Laudable scheme

The Centre must be lauded for the proposed launch of a scheme under which rural girls will be able to access subsidised sanitary napkins. Under the plan, sanitary napkins will be available at a cost of Re 1 each for rural girls in the 10-19 years age group. If implemented well, the scheme could contribute significantly to improving the health and hygiene of young girls.

Girls in India have traditionally used old cloth and rags rather than disposable napkins during menstruation; lack of awareness and high cost of sanitary napkins forcing them to do so. Soiled cloth is thus used and reused repeatedly causing reproductive tract infections and even morbidity. By offering sanitary napkins at a low cost, such infections can be reduced. However, offering low cost sanitary napkins will not by itself improve hygiene of girls. The government must ensure the availability of water and clean toilets so that girls can keep themselves clean. Health workers must educate girls on the importance of personal hygiene and teach them how to use and dispose sanitary napkins in a proper way.

Provision of low cost sanitary napkins will not only improve female health in rural India, but also, it will reduce the dropout rate of girls from schools. One of the important reasons for the high dropout rate of adolescent girls in the country is the lack of access to safe sanitary products. Studies have found that around 23 per cent of girls drop out of school once they start menstruating. Not being able to afford the security that one feels with use of napkins, girls prefer to stay at home. The lack of toilet facilities and privacy in schools forces them to stay away from school. Such insecurities are likely to reduce by providing girls with affordable napkins.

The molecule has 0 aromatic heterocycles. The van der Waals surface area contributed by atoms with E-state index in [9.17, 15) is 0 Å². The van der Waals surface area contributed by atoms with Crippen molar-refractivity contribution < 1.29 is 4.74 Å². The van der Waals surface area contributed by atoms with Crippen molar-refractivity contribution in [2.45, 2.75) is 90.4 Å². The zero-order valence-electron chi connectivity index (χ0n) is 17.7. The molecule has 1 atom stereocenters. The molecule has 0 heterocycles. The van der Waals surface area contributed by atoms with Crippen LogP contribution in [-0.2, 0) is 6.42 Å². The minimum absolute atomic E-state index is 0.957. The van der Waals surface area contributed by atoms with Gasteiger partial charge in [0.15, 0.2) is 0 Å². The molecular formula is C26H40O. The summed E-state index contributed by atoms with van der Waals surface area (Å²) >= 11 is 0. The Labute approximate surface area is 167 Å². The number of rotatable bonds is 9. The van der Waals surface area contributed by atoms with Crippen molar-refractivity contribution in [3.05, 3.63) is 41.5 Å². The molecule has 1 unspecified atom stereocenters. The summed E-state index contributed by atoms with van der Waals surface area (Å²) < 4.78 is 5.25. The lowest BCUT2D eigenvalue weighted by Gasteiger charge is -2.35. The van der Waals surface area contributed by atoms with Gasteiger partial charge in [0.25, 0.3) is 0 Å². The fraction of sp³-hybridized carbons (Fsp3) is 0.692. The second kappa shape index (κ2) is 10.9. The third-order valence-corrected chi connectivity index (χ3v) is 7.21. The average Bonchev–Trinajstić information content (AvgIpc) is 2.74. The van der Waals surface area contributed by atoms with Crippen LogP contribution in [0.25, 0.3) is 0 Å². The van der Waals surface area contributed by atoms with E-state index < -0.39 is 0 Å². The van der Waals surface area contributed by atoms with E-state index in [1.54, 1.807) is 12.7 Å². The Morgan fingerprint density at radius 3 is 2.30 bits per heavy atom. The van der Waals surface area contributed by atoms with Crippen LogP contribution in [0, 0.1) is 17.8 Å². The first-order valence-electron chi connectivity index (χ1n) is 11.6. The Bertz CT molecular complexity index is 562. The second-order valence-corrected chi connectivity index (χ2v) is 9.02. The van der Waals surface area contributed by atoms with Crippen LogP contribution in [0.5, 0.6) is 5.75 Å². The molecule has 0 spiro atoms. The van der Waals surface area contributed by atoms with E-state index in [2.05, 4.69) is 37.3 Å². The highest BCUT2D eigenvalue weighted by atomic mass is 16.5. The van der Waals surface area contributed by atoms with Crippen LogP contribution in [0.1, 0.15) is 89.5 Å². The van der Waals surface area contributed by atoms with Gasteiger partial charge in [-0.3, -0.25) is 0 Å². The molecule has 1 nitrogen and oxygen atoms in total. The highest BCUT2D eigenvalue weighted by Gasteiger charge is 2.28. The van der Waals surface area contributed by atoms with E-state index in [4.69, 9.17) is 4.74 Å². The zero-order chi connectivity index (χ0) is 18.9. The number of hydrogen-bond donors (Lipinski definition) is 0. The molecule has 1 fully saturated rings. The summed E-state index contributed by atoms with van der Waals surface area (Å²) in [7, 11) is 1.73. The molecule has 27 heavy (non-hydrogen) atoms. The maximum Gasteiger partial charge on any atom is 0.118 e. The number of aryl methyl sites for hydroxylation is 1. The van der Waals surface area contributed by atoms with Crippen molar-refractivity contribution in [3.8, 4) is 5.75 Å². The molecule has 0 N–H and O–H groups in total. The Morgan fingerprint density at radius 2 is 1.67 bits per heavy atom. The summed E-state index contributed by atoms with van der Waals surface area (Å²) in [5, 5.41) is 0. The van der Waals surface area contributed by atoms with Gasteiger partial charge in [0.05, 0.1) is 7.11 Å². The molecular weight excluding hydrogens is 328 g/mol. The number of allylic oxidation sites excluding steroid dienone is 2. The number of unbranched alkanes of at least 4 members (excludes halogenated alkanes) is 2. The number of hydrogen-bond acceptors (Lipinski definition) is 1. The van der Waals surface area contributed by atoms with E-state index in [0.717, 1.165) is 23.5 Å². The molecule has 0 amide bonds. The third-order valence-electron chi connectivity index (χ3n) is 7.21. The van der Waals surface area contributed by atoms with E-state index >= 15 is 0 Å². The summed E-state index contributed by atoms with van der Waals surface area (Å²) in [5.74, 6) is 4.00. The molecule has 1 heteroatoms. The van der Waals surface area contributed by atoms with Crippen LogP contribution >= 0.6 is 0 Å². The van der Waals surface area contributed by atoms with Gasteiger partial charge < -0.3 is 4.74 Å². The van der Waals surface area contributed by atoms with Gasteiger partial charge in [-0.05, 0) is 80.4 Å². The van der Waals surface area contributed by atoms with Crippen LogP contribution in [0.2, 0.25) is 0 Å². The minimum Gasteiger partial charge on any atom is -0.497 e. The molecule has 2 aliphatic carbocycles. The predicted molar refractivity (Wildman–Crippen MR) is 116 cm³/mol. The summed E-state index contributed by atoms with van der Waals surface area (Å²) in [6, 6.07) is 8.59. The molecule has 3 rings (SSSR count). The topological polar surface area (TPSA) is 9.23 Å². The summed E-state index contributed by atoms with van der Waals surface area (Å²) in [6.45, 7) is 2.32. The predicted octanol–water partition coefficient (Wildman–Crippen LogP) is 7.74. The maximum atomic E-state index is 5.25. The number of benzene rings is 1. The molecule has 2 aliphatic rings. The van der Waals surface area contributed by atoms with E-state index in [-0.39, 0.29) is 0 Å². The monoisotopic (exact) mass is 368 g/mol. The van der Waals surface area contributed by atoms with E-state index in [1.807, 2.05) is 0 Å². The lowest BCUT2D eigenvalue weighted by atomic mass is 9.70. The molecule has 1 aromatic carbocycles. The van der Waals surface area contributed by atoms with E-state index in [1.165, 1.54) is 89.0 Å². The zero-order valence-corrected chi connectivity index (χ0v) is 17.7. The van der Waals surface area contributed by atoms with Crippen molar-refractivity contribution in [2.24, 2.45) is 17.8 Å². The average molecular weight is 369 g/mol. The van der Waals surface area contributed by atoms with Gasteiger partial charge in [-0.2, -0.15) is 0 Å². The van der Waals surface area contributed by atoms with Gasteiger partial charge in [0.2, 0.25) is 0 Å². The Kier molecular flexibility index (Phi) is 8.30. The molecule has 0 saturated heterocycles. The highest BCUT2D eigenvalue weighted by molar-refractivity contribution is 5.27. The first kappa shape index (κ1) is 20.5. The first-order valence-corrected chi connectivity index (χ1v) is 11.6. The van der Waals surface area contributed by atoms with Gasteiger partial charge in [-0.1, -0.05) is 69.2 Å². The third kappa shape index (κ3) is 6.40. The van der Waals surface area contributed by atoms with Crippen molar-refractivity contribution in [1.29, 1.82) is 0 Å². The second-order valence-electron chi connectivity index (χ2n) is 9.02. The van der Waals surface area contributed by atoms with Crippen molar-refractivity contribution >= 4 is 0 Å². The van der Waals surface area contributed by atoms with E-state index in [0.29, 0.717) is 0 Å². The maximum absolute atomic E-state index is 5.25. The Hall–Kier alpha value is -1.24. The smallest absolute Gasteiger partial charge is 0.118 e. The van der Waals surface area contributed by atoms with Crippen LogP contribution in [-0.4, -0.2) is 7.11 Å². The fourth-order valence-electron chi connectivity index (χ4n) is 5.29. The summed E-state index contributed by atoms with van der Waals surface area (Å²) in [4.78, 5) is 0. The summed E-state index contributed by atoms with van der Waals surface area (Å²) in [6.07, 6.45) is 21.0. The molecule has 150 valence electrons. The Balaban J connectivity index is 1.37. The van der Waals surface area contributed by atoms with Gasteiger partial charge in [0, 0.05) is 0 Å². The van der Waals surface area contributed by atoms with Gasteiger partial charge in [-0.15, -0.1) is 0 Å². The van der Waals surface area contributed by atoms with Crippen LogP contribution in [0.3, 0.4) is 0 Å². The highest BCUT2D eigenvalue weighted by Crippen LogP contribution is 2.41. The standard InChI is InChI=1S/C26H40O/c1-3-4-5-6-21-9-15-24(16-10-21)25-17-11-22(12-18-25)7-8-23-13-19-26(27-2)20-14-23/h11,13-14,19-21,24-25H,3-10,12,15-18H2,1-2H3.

The government will implement the project initially in 152 districts of 20 states. Roughly 1.5 crore girls are expected to be covered during this phase. Given the huge gains that are to be made in improving female health as well as literacy, it is important that the government extend the scheme to all districts as soon as possible. Studies have revealed that just 12 per cent of Indian women use sanitary napkins. This means that many in urban India too are not using napkins because they cannot afford them. The government must consider extending this scheme to the urban poor as well.

DH Newsletter Privacy Policy Get top news in your inbox daily
GET IT
Comments (+)